For the past dozen years, I've been writing editorials opposing the introduction of genetically modified crops. When I began, genetically modified corn and soybeans were still just getting a foothold in American fields. Now, of course, hundreds of millions of acres here and abroad have been planted to these new varieties, which are usually engineered to withstand the application of pesticides - pesticides usually made by the same companies that engineer the seeds. Even wheat and rice producers, latecomers to the genetically modified table, are feeling the pressure to convert.
There has been a frenzy in the grain markets in the past couple of years - a new volatility in futures and in prices on the ground - that seems to favor genetically modified crops. It makes sense. The cost of conventionally-grown grain goes up and up because there is less and less of it. This leaves the world open to the nearly unchecked proliferation of genetically modified varieties.
After a dozen years, I still oppose genetically modified crops. This may sound like sheer truculence on my part - a Luddite reluctance to accept the future. It is certainly dispiriting. Like many people, I feel, as I did a decade ago, that genetically modified crops were introduced with bland assurances of safety based on studies from small test plots, a far different thing from the uncontrolled global experiment we now find ourselves in the midst of.
Scientists are still discovering the extent to which genetic fragments from these new crops can drift into other organisms. There is no evidence yet of catastrophic drift, where a genetic shard from a new crop cripples other organisms. But there is plenty of evidence to show that genetically modified fragments are turning up in places they're not wanted. The worry is not just how widespread the altered versions of familiar crops, like corn and soybeans, are becoming. It's also that many more conventional crops are being modified and that many more landscapes and ecosystems, yet untouched, will be planted with genetically modified varieties.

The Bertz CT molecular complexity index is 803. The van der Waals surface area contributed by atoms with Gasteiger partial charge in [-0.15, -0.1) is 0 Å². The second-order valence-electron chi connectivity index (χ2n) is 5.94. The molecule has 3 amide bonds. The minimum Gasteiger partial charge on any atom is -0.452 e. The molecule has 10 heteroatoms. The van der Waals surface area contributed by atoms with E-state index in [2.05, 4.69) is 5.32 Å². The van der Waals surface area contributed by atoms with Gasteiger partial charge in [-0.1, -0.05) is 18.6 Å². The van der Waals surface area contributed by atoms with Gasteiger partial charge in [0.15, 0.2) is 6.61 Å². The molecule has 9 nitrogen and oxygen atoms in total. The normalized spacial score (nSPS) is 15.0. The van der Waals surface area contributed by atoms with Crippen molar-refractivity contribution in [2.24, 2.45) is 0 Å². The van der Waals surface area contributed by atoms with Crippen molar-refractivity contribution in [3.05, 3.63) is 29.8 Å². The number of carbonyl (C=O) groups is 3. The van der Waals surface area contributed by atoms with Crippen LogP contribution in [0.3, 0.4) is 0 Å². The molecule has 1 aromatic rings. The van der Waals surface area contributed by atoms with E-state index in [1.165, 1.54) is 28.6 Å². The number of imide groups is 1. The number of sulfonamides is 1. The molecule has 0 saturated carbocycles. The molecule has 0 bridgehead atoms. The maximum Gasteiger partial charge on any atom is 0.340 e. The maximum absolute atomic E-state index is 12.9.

These crops close the circle on the farmer's knowledge, finally eliminating, after 10,000 years, the farmer's role in the genetics of agriculture. Genetically modified crops are rigorously licensed forms of intellectual property. Every seed is a binding contract with stiff penalties attached. This represents the final transfer of the collective farming wisdom of the human race into corporate hands. Only the minutest fraction of the DNA in a genetically modified crop has been modified. The rest is the result of the infinite elaboration of working farmers choosing their own seeds, season after season, over all those thousands of years.
But the trouble with genetically modified crops isn't merely the fact that they're genetically modified. It's that they embody so completely the troubling logic of modern agriculture. They demonstrate the tendency of commercial seeds to drive out traditional, locally adapted varieties, a pattern that has been intensifying since the introduction of hybrid corn in the 1930s. They exemplify the consistent bias toward expensive high-tech solutions, when, in much of the world, simple low-tech solutions still make much better, and much more affordable sense. They foster the spread of commodity crops, grown for cash, in place of subsistence crops.